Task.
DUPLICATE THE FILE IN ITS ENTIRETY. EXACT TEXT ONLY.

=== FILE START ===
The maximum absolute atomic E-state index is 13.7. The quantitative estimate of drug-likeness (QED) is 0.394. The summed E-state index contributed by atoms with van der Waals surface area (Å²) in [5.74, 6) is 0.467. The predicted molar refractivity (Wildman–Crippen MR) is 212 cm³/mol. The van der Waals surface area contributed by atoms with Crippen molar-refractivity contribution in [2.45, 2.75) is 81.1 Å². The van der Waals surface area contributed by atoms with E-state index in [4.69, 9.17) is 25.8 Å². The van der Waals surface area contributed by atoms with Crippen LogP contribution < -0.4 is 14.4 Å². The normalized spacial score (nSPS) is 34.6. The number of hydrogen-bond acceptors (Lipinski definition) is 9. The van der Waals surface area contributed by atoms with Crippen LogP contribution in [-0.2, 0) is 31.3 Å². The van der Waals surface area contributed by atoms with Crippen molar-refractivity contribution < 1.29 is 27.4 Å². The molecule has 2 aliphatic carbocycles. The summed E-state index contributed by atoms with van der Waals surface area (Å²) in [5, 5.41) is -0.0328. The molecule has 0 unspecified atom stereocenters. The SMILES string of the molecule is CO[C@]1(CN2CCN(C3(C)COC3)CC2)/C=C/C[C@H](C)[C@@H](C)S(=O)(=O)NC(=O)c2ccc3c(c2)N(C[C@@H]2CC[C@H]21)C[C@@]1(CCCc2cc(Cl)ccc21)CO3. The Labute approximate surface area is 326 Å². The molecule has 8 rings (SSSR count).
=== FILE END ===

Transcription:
The maximum absolute atomic E-state index is 13.7. The quantitative estimate of drug-likeness (QED) is 0.394. The summed E-state index contributed by atoms with van der Waals surface area (Å²) in [5.74, 6) is 0.467. The predicted molar refractivity (Wildman–Crippen MR) is 212 cm³/mol. The van der Waals surface area contributed by atoms with Crippen molar-refractivity contribution in [2.45, 2.75) is 81.1 Å². The van der Waals surface area contributed by atoms with E-state index in [4.69, 9.17) is 25.8 Å². The van der Waals surface area contributed by atoms with Crippen LogP contribution < -0.4 is 14.4 Å². The normalized spacial score (nSPS) is 34.6. The number of hydrogen-bond acceptors (Lipinski definition) is 9. The van der Waals surface area contributed by atoms with Crippen LogP contribution in [-0.2, 0) is 31.3 Å². The van der Waals surface area contributed by atoms with Crippen molar-refractivity contribution < 1.29 is 27.4 Å². The molecule has 2 aliphatic carbocycles. The summed E-state index contributed by atoms with van der Waals surface area (Å²) in [5, 5.41) is -0.0328. The molecule has 0 unspecified atom stereocenters. The SMILES string of the molecule is CO[C@]1(CN2CCN(C3(C)COC3)CC2)/C=C/C[C@H](C)[C@@H](C)S(=O)(=O)NC(=O)c2ccc3c(c2)N(C[C@@H]2CC[C@H]21)C[C@@]1(CCCc2cc(Cl)ccc21)CO3. The Labute approximate surface area is 326 Å². The molecule has 8 rings (SSSR count).